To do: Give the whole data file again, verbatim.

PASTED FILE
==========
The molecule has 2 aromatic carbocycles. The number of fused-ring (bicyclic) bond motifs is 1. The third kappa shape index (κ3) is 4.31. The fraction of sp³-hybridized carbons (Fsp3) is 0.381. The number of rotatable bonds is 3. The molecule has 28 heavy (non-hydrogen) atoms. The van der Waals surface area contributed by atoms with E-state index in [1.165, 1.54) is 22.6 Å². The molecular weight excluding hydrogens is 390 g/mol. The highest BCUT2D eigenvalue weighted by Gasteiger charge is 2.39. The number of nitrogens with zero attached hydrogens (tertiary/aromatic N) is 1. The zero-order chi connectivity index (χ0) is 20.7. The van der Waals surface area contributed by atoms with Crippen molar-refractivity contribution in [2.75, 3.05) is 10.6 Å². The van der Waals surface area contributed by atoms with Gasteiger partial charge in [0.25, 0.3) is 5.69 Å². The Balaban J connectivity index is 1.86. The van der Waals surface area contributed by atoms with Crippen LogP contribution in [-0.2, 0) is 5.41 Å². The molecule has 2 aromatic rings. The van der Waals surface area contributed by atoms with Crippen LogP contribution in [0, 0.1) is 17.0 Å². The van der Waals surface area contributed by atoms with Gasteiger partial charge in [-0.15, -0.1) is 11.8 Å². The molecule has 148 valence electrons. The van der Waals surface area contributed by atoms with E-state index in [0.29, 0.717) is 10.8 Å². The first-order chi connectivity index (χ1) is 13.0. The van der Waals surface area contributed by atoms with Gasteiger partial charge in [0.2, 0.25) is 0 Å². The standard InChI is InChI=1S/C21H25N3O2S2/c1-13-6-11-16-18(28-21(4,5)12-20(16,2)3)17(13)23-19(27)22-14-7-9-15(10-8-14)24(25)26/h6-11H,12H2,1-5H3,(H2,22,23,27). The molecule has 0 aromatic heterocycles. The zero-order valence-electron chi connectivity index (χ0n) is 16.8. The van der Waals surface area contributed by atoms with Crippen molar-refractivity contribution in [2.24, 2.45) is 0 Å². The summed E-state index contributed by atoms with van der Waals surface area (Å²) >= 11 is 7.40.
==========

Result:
The molecule has 2 aromatic carbocycles. The number of fused-ring (bicyclic) bond motifs is 1. The third kappa shape index (κ3) is 4.31. The fraction of sp³-hybridized carbons (Fsp3) is 0.381. The number of rotatable bonds is 3. The molecule has 28 heavy (non-hydrogen) atoms. The van der Waals surface area contributed by atoms with E-state index in [1.165, 1.54) is 22.6 Å². The molecular weight excluding hydrogens is 390 g/mol. The highest BCUT2D eigenvalue weighted by Gasteiger charge is 2.39. The number of nitrogens with zero attached hydrogens (tertiary/aromatic N) is 1. The zero-order chi connectivity index (χ0) is 20.7. The van der Waals surface area contributed by atoms with Crippen molar-refractivity contribution in [2.75, 3.05) is 10.6 Å². The van der Waals surface area contributed by atoms with Gasteiger partial charge in [0.25, 0.3) is 5.69 Å². The Balaban J connectivity index is 1.86. The van der Waals surface area contributed by atoms with Crippen LogP contribution in [-0.2, 0) is 5.41 Å². The molecule has 2 aromatic rings. The van der Waals surface area contributed by atoms with Crippen LogP contribution in [0, 0.1) is 17.0 Å². The van der Waals surface area contributed by atoms with Gasteiger partial charge in [-0.15, -0.1) is 11.8 Å². The molecule has 148 valence electrons. The van der Waals surface area contributed by atoms with E-state index in [0.29, 0.717) is 10.8 Å². The first-order chi connectivity index (χ1) is 13.0. The van der Waals surface area contributed by atoms with Gasteiger partial charge in [0.2, 0.25) is 0 Å². The standard InChI is InChI=1S/C21H25N3O2S2/c1-13-6-11-16-18(28-21(4,5)12-20(16,2)3)17(13)23-19(27)22-14-7-9-15(10-8-14)24(25)26/h6-11H,12H2,1-5H3,(H2,22,23,27). The molecule has 0 aromatic heterocycles. The zero-order valence-electron chi connectivity index (χ0n) is 16.8. The van der Waals surface area contributed by atoms with Crippen molar-refractivity contribution in [2.24, 2.45) is 0 Å². The summed E-state index contributed by atoms with van der Waals surface area (Å²) >= 11 is 7.40.